Slavery Lives on in Mauritania
Tradition Thrives Thanks to a Confluence of Cultures

Start streaming audio Listen to Ivan Watson's report.

Aug. 28, 2001 -- The government of Mauritania abolished slavery more than 20 years ago. But despite the government's persistent denials, the practice continues in one form or another.

slave girls carry water
Slave girls carry water for their master.
Photo: The American Anti-Slavery Group
The former French colony is a meeting point of two very different cultures. For centuries, the light-skinned Moors have dominated people from the rim of sub-Saharan black Africa. That domination has often taken the form of enslavement. In his report for All Things Considered Ivan Watson talks to former slaves, activists and refugees to get a sense of what's happening in Mauritania.

Slavery in the northwest African country is more of a private tradition than an public institution. The government isn't directly involved, and it even refuses to publicly admit that slavery exists in Mauritania. Individuals and families have been practicing slavery for centuries. Some slaves are treated well by their masters, others are abused. "There are different levels to it," says Franklin Graham, an American aid worker.

Some black Moors, he says, feel they simply can't leave their masters. "They look at it as…'Well, if I lose my relationship with this family, what am I going to do?' They do not have education, regretfully, and the opportunity to go off and do something else is just not provided for them."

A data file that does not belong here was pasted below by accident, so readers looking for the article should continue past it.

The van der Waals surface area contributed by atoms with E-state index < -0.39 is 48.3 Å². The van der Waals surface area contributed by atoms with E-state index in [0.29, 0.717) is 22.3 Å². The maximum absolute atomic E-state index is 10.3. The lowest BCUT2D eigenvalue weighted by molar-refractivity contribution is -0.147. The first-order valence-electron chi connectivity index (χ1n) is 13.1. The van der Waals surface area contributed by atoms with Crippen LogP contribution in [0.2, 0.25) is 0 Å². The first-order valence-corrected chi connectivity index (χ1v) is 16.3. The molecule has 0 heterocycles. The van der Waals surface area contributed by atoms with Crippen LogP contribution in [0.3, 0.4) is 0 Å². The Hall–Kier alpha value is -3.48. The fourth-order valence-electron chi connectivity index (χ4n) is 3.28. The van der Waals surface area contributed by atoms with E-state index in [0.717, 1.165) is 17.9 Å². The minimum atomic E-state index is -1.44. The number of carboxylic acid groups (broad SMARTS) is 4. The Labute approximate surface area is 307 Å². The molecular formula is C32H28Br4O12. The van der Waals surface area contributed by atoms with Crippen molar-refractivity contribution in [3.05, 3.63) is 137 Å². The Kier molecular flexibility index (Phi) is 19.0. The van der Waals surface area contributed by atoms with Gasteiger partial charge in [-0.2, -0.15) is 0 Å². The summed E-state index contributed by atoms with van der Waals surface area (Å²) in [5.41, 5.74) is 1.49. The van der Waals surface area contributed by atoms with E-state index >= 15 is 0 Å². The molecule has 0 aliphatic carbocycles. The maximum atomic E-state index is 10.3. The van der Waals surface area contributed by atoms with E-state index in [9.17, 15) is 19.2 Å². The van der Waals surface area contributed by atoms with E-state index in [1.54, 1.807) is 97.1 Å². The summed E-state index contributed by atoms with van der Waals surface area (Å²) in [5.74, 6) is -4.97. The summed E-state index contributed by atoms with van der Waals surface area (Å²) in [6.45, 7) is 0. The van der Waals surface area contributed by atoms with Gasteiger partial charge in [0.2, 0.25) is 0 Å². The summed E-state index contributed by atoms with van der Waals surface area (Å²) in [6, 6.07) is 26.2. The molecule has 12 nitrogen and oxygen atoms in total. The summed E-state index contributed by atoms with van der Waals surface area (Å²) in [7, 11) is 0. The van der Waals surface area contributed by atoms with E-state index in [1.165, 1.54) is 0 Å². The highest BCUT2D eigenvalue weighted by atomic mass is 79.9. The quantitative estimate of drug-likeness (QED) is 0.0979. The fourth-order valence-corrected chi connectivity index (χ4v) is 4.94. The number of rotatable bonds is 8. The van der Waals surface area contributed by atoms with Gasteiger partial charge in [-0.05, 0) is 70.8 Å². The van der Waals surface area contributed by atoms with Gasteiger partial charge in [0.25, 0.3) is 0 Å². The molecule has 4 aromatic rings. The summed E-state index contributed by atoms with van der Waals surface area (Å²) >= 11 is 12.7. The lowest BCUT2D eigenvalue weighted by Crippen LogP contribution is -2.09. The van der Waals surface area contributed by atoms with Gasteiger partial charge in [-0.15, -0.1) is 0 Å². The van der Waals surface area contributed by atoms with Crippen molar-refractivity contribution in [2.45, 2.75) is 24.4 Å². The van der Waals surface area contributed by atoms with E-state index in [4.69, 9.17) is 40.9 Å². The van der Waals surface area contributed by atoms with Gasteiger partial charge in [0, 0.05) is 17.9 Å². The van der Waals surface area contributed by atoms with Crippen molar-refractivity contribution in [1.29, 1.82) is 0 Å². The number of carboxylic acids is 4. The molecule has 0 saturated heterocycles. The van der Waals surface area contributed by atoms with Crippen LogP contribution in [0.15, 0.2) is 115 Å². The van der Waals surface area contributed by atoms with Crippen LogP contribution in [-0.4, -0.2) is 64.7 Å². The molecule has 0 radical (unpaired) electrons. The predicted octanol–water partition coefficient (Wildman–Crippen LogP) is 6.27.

map of Mauritania
Map: Erik Dunham, NPR

The government goes to great lengths to deny the problem. It has banned the word "slave" from use by the media, and foreign journalists risk arrest and deportation for investigating the issue.

Activists are quick to point out that slavery is not practiced only by white Moors. Both blacks and whites continue to own slaves, they say, and some of Mauritania's most powerful families are black. In fact, the president of the national senate -- the country's second-ranking leader -- is a black Moor.

Still, the government has a history of instituting racist policies. In 1987, black officers were purged from the army and the police force. Two years later, more than 60,000 blacks were deported at gunpoint to neighboring Senegal. At least 20,000 black
A slave works in the fields
A slave works in the fields.
Photo: The American Anti-Slavery Group
Mauritanians still live in refugee camps in Senegal along Mauritania's southern frontier.

Many black Mauritanians are convinced that the government is trying to consolidate power in the hands of the white Moor elite. As evidence, they point to the decision to declare Arabic the country's official language.

Some activists disagree. They say the current regime is a dictatorship that oppresses both blacks and whites. Last spring, the government arrested a popular white Moor opposition leader and presidential candidate on charges of sabotage and terrorism. He has since been sentenced to five years in prison. The group Human Rights Watch recently condemned what it calls the government's ongoing repression of opposition political parties and rights activists.

Web Resources:

The American Anti-Slavery Group

Human Rights Watch

The CIA World Factbook entry for Mauritania

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